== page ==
## Sets of agents

As a precursor to common knowledge consider knowledge in groups of agents. For example we could write This notation can be a useful short hand for formulas with many agents. It will also allow us to write All or simply for knowledge that all agents have. This modal operator is commonly called E in epistemic logic. The previous case of i can be considered a subset of group knowledge among a singleton set of agents, {i}.

Just to be clear, the semantics of group knowledge are simply Or equivalently ## Adjusting our rules

For our proof system we can extend nested sequents in the same way as boxes. So we write [Δ]I. This means that the box rule can stay the same: On the other hand the - rule becomes considerably more complicated: The reason for the two sequents above the line is that [Δ]I is a conjunction of [Δ]i for each iI, and we have no direct way of representing conjunctions in our sequents. Only for the matching subset of agents can φ- be added to the world's sequent, for the remaining agents nothing changes.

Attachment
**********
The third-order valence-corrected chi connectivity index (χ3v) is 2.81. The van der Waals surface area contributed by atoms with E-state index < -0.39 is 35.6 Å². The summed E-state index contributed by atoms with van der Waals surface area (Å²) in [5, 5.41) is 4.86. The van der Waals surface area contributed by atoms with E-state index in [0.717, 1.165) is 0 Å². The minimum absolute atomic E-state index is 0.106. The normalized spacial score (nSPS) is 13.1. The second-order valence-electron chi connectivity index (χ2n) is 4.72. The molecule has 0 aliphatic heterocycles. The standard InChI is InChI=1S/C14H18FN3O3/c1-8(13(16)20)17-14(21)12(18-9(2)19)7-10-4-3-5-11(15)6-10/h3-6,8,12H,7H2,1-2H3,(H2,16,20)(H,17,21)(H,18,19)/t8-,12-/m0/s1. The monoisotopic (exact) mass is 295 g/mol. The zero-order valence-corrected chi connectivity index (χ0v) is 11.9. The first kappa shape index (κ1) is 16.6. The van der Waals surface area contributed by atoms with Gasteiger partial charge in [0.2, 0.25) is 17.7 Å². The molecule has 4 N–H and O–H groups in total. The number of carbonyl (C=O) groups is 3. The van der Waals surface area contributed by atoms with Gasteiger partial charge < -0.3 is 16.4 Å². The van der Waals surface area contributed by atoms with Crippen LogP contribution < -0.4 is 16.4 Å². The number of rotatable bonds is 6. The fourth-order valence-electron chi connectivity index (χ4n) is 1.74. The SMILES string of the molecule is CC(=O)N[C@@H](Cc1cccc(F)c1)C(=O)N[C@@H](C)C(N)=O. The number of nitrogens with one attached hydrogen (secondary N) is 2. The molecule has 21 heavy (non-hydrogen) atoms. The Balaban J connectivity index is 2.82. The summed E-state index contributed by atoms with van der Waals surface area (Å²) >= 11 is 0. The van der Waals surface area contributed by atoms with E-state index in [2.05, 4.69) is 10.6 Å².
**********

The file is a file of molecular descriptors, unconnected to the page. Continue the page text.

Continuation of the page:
To understand this rule, remember that A Bφ = Aφ Bφ and also for nested sequents, [Δ]A B = [Δ]A [Δ]B. So we can write down the following pseudo-derivation for the --group rule: In the case that A or B is the left or right branch will contain [Γ] = True, so that branch can then be ignored.

## Rules for restricted models

The rules for restricted classes of models such as rule 4 and 5 become considerably more complicated. Rule D and T on the other hand do not change at all, since in these rules the set of agents is not important.

For rules 4 and 5 it may not be possible to do something interesting beyond fully expanding the sequent to a conjunction of worlds for each single agent.

[[CONT: common-knowledge.html|Common knowledge]